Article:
With our Food Hopping Walking Food Tours in Germany, you will not only taste the regional traditional food and drinks as well as modern interpretations, but also discover the diverting tales around the food, the drinks and the region you are visiting. See you soon with

Food Hopping Germany Food Tours!

Tasty New Year 2018

Food Hopping Food Tour New Year In everything that ends also lies a new beginning…
We are very happy for the new year 2018 to start with our shiny new Food Hopping tours in several european cities – like Barcelona, Madrid, Frankfurt, Berlin and many more!
We wish all of you a wonderful New Years Eve and a Happy New Year 2018. May all your wishes come true!

Merry Christmas 2018!

Food Hopping Food Tours merry christmasAn exciting year full of tasty experiences comes to an end…
The whole team of Food Hopping Food Tours wants to thank you for your passion and trust in us – we wish you and your loved ones a Merry Christmas!
Frohe Weihnachten aus Deutschland!
Feliz Navidad a España!
Buon Natale a Italia!
Happy Holidays to the world!

 

10 good reasons for a Food Hopping tour

Food Hopping Food Tour good reasons groupThere are several good reasons to explore a new place by its food: Who else likes to discover new taste sensations when travelling?
How about doing a Food Hopping Tour on your next vacation?
Every city and region has its own food specialities and traditions.

Good reasons to travel and explore

As a traveller, it isn’t always easy to find the best places in a new town to try and discover the best food like the locals do.
With Food Hopping, it is easy to jump into the local culinaric scene and to enjoy new experiences on your palate without worries.

Do you ask yourself, what are the advantages of a guided Food Hopping Walking Food Tour during your vacation?

Here’s our top 10 of good reasons

10 – Discover hidden places like cozy restaurants, rustic taverns , insider-tips and family-run shops apart of the beaten tracks.

09 – Savour food like a multi-course meal, ranging from from appetizer to dessert.

08 – Taste authentic cuisine, famous dishes and surprising flavours the locals adore.

07 – Explore a new location with every tasting, discovering the regional culinaric landscape.

06 – Meet the locals, learn from food and drink specialists about their regional traditions and interact with the people of the neighbourhood.

05 – Get to know the city without getting lost, as every tour is designed as a convenient round-trip.

04 – Enjoy amusing anecdotes around the food you try, the city and their people.

03 – Let yourself be treated with surprising extras and local ‘secrets’.

02 – Follow the confident lead of your enthusiastic local Food Hopping guide, who knows the city inside out.

01 – Have a great time during an entertaining walk with pleasant memories and interesting stories to tell your friends at home!

Hungry for more? See you soon ao a Food Tour in Germany, Italy, Spain or selected European cities:

Food Hopping Food Tours!

Celebrating Saint Nicholas

Just bFood Hopping Food Tours Saint Nicholasefore christmas, we’re celebrating Saint Nicholas Day in many countries to honour the christian bishop from the 4th century, who used his inheritance to help the sick, the suffering and the needy. However, there are different customs to celebrate this day in various countries, like Germany, Italy or Spain.

Saint Nicholas in German tradition

In Germany, St. Nikolaus is an important part of the christmas season. The evening before the 6th of december, children put their boots in front of the door and hope that Saint Nicholas comes and fills it up with nuts, oranges and sweets. In many families, he even appears in person to ask the children if they were nice or naughty during the year. There are traditional songs, that the children sing to Saint Nicholas in order to prove their goodness. It is also a widespread custom to gift figures, made of chocolate, to friends and family.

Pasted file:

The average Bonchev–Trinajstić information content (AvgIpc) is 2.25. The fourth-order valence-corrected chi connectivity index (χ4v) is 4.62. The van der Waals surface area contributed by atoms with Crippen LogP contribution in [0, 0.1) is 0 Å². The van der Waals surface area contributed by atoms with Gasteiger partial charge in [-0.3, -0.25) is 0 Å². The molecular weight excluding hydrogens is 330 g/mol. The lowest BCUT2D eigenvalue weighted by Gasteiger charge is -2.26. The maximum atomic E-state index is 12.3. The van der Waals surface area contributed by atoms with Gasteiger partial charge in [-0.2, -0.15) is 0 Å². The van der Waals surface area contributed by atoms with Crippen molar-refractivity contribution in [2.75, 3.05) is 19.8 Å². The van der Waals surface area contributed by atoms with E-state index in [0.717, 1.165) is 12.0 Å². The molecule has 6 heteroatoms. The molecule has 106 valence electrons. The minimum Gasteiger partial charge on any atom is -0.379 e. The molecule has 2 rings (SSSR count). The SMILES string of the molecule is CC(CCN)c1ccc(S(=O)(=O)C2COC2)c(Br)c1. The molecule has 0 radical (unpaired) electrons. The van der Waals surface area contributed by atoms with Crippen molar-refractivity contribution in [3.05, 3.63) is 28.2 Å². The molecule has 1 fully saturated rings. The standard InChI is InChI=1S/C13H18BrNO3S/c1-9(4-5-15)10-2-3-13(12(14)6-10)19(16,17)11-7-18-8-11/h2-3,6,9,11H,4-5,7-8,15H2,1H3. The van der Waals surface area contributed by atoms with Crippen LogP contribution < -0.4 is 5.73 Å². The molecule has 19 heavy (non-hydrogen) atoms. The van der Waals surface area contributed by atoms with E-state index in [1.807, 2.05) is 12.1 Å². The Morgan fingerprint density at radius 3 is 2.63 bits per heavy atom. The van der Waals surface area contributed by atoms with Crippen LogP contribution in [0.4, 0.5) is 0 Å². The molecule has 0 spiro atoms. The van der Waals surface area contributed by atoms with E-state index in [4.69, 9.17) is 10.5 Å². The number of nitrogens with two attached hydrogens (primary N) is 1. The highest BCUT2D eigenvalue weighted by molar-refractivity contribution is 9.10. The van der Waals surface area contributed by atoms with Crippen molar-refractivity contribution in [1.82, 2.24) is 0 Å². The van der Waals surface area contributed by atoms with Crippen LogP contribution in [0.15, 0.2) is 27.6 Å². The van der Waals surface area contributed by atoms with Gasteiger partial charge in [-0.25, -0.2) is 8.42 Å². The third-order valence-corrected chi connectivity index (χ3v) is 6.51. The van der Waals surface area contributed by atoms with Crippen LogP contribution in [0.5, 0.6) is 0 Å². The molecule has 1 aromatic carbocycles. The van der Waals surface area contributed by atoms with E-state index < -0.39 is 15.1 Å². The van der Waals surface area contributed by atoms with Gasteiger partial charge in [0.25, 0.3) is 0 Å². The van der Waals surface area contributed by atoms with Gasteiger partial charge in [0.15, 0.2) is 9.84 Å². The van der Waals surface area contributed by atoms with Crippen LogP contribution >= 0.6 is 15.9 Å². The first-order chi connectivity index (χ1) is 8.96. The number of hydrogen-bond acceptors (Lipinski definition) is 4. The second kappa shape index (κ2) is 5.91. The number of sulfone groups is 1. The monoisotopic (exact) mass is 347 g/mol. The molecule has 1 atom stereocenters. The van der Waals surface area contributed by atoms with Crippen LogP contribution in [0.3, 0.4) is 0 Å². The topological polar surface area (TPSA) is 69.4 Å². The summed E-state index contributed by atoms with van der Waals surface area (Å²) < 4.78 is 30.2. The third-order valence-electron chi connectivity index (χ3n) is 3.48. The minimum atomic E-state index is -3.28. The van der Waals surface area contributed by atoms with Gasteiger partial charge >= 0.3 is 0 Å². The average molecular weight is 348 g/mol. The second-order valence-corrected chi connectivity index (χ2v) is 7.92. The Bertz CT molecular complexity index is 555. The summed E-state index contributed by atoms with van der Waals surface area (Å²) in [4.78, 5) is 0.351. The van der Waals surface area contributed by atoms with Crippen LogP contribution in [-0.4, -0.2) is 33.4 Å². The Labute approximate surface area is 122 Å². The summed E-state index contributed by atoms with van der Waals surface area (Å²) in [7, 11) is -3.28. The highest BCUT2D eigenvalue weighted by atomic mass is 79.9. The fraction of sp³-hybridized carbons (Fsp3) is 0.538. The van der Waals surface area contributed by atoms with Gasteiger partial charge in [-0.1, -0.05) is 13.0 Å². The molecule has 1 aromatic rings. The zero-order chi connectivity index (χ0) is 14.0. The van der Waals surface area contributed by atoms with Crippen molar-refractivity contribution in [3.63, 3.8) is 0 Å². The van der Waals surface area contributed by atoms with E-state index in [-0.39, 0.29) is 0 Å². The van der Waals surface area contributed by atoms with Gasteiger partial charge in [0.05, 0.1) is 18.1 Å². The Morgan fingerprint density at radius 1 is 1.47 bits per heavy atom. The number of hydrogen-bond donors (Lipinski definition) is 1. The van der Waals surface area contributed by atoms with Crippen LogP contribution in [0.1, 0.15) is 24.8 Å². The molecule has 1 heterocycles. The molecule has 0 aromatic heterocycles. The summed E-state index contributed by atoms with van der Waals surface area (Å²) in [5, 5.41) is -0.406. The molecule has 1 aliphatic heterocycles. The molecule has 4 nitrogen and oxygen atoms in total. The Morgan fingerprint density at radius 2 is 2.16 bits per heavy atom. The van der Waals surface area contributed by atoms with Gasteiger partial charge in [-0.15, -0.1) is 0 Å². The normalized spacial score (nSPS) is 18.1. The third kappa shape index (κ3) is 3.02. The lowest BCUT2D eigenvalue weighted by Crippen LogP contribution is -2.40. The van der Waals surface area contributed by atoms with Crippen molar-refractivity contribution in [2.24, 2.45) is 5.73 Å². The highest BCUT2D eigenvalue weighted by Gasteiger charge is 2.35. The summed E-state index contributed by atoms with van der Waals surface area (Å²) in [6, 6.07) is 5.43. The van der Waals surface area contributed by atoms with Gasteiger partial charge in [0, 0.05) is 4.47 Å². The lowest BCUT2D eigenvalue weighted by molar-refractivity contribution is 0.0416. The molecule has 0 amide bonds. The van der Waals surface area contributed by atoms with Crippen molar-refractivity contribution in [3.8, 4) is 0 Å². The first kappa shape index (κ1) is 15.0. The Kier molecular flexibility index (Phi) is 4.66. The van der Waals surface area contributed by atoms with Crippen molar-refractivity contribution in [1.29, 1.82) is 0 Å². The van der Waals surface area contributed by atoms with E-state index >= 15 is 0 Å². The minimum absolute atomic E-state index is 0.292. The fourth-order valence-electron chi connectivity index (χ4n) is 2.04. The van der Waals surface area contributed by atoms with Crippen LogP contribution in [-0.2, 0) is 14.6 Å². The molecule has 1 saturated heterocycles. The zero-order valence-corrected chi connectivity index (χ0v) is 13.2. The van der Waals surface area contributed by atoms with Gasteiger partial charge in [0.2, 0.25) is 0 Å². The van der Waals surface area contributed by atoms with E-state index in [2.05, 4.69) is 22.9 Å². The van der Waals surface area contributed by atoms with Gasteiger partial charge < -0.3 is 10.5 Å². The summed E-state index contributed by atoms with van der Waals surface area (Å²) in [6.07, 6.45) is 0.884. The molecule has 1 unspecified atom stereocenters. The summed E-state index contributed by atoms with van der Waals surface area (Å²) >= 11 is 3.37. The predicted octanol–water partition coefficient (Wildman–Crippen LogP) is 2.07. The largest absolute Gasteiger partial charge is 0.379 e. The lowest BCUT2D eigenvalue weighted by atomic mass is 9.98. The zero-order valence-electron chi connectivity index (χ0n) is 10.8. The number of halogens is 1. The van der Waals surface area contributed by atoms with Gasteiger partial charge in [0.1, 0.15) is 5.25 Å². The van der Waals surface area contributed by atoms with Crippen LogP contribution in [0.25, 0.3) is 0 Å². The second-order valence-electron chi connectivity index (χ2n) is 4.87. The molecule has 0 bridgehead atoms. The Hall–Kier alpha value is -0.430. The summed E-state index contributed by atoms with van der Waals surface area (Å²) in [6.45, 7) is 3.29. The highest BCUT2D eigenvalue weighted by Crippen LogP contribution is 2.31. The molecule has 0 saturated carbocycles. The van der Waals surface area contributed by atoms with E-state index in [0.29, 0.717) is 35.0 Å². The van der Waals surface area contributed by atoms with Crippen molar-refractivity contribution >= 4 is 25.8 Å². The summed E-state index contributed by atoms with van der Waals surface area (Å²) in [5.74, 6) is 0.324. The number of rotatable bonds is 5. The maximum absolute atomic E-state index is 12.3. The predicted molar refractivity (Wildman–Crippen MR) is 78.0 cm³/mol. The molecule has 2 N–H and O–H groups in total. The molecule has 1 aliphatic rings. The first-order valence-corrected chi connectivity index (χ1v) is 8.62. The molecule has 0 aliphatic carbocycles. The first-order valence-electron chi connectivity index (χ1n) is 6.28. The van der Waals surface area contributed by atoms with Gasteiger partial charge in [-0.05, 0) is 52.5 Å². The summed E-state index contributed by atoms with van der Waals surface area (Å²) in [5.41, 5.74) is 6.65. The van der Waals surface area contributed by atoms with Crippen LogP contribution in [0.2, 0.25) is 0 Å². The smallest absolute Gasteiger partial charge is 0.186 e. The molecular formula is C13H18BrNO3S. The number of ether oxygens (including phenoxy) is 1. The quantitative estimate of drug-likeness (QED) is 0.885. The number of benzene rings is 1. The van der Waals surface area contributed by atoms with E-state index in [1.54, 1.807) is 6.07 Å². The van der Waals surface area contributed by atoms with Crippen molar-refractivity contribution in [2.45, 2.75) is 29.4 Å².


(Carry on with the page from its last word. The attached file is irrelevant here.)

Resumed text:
Italian Saint Nicholas celebrations

In Italy, Santa Nicholas is known as gift-giver and protector of the children – today, his tradition is also referred to the more secular Babbo Natale. Children leave a plate with a letter on the table, where they ask for gifts and promise to be good next year. The next day, they find sweets and fruits – a naughty child could also get a peace of coal, made of coloured sugar.

Saint Nicholas day in Spain

In Spain, December 6th is even a bank holiday – but not for Santa Nicholas, but to remember the day of the constitution in Spain! The main Christmas period in Spain starts with the famous ‘Sorteo extraordinario de Navidad’, the Christmas lottery, on december 22nd, and lasts till January 6th, Holy Three Kings.

Wherever you are, the team of Food Hopping Food Tours wishes you a happy Saint Nicholas day, and hope you all found some nice treats!

Christmas Markets – A Delicious German Tradition

Food Hopping Food Tours Christmas MarketsAs Christmas is coming close, Christmas Markets are bustling everywhere in Germany and beyond.

Delicious food at Christmas markets

Did you already taste those delicious treats like ‘Stollen’, ‘Lebkuchen’ or ‘gebrannte Mandeln’ that are so typical for those open-air-markets? Not to forget the mulled wine and grilled sausages to stay warm inside! With festive decorations and seasonal music, a Christmas Market is an ideal place to get into the holiday mode.

This tradition originates from mediaveal times, where trade fairs allowed the population to stockpile food and supplies before the hardest winter. Quickly the trade expanded to small artisanals, toys, sweets and nuts as christmas gifts for the children.

Christmas markets all over Germany

Today, almost every town and village in Germany has ists own Christmas Market. From small weekend gatherings, run by the local parish in smaller villages, up to world-famous markets like the “Christkindelmarkt” in Nurenberg or the “Striezelmarkt” in Dresden, that start End of November and end the day before Christmas.

Usually a Christmas Market is an open air market, decorated with festive lights, where wooden stalls sell Christmas tree adornments, small gifts for children and adults as well as spices and sweets. Famous is the ‘Christstollen’, a sweet and filling bread with fruit and nuts, ‘Lebkuchen’ gingerbread and an almost infinite variety of ‘Weihnachts-Plätzchen’ cookies and biscuits.

In our times, Christmas Markets are a very popular gathering place to meet friends, drink mulled wine and eat warm delicacies such as grilled sausages, potato pancakes, hot soup or roast chestnuts.

Christmas markets in the world

And the allurement of Christmas Markets has spread even to Canada, the United States of America and even to Japan. In England, Birmingham, as the Partner City of our Home Base town Frankfurt, hosts a “Frankfurter Weihnachtsmarkt”.

Some of the delicatessen at a Christmas Market are special to this occasion, but many delicious nibbles are also available during the year. So come and try authentic local specialities in Germany wit our Food Hopping Food Tours – our new tours in Frankfurt/Main and more! See you soon with

Food Hopping Germany Food Tours!